Jin came to Susanne and Bruce on a flight into Seattle accompanied by an agency escort. Not unlike a birth, the moment they took him up from his car seat and held him, their lives changed forever. In her meditative and lyrical
memoir Make Me a Mother, Bellingham poet and memoirst Susanne Antonetta-Paola traces the map of Jin’s adoption, from her decision at an early age to be a mother, to the moments she and Bruce sculpted their lives around their son:
Korean-born, but ever-so-much theirs.
As is characteristic of her, Susanne dips deeply into history and science, and places the story of adopting Jin into the greater constellation of adoption practices from Hammurabi’s Code in ancient Egypt to the “nursing pillars” in ancient Rome at the bottom of which Roman babies were left for anyone to pick up and carry home. She traces the feelings of parental absence and abandonment in her own life, and expands the meaning of the word “adoption” to mean neighbors, friends, the friends of our children, and family members.
She connects her early interest in NOW and the feminist movement of the 1960s and 1970s with seeing, for the first
time, not just the timing of motherhood as a choice, but also (thanks to the emergence of the birth control pill) the fact of it.
But what makes her memoir so powerful is the universality of her experience. As Jin comes into her life and grows into her family with Bruce, so, too, do biological children grow into their families. The connection between her experience with an adoptive child is so firmly rooted in the nature and force of parenthood itself, that the “artifice” of adoption falls away. And yet, always, like a pulse, it is there, in the features of his face, in the tone of his skin. She writes, “As I fell more and more in love with him the wonder of not-me lit the way: the eyes that came so distinctly from someone else, the muscles he inherited from a set of genes that had also built the frame of a body very different from Bruce’s and mine…It is a beautiful part of adoption that we create a love based, partially, on difference.”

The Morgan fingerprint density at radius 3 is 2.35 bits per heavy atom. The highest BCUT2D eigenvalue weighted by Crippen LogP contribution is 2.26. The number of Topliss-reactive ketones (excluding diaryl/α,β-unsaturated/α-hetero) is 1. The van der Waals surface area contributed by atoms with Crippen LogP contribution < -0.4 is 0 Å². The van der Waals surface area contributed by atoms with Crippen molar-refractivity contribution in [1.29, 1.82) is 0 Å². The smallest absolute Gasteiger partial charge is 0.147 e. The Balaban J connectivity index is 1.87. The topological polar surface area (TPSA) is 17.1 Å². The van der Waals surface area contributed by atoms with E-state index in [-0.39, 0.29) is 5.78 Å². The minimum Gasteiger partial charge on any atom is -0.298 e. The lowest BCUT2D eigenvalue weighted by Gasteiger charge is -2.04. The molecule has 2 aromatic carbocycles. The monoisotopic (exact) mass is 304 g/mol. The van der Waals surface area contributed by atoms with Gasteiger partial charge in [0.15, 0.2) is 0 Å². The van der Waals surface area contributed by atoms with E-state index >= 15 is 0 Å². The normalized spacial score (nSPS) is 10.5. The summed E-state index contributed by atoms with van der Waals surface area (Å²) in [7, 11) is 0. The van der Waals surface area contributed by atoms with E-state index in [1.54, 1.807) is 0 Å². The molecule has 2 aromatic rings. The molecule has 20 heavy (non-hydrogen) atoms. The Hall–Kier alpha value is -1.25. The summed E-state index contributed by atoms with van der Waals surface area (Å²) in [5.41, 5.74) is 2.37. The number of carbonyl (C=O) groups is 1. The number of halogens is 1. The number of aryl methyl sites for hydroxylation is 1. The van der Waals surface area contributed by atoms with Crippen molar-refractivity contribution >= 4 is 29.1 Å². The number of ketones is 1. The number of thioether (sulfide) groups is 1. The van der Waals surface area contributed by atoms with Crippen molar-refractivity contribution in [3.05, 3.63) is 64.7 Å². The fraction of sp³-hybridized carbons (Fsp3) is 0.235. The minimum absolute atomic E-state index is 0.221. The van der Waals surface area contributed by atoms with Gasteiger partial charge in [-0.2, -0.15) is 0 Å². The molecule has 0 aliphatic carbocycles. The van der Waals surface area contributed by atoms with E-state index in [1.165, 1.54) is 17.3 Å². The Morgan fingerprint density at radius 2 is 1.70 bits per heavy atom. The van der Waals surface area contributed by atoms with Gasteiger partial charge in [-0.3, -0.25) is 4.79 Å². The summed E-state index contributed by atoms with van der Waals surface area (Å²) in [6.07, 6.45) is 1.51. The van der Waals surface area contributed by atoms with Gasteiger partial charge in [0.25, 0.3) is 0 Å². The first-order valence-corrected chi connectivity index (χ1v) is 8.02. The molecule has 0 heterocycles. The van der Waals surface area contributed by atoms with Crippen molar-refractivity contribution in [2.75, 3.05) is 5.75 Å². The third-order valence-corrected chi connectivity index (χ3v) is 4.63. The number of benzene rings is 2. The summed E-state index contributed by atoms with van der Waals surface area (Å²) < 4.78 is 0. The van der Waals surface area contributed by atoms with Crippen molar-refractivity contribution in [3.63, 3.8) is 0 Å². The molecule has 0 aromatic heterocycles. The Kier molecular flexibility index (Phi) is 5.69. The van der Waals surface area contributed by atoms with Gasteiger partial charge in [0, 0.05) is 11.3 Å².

As Jin grows, he becomes more and more focused and aware on his adoption, casually calling his birth mother his “real” mother, and fixating on his Korean culture. To learn Korean, to give Jin exposure to Korean culture, Bruce and Susanne attend a Korean church. Susanne’s warm recounting of the community, their difficulty with the language, and their attempt at connecting with a community with whom they share only a handful of words is both humorous and touching. Susanne also writes movingly about their family trip to Korea, about Jin’s love for his native country, his appreciation of the food and the dense throngs, and their reunion with his foster mother, Mrs. Choi. Mrs. Choi, it happens, has fond memories of Jin as a baby. When they return, Jin is less a haunted, shut down teenager and more present.
Another thread that weaves through this story of family is the deep affection and connection Bellingham brings to Susanne’s family. She recounts a story about Jin’s friends when they were about five years old. One of his friends says about another friend, “He’s adopted.” And Jin replies, “I’m adopted.” The boy says, “You are?” with great surprise. Susanne writes, “We simply were in his world, part of the unquestioned nature of things, and this is part of why we have never moved from here.” Susanne and her husband are now well ensconced at Western Washington University.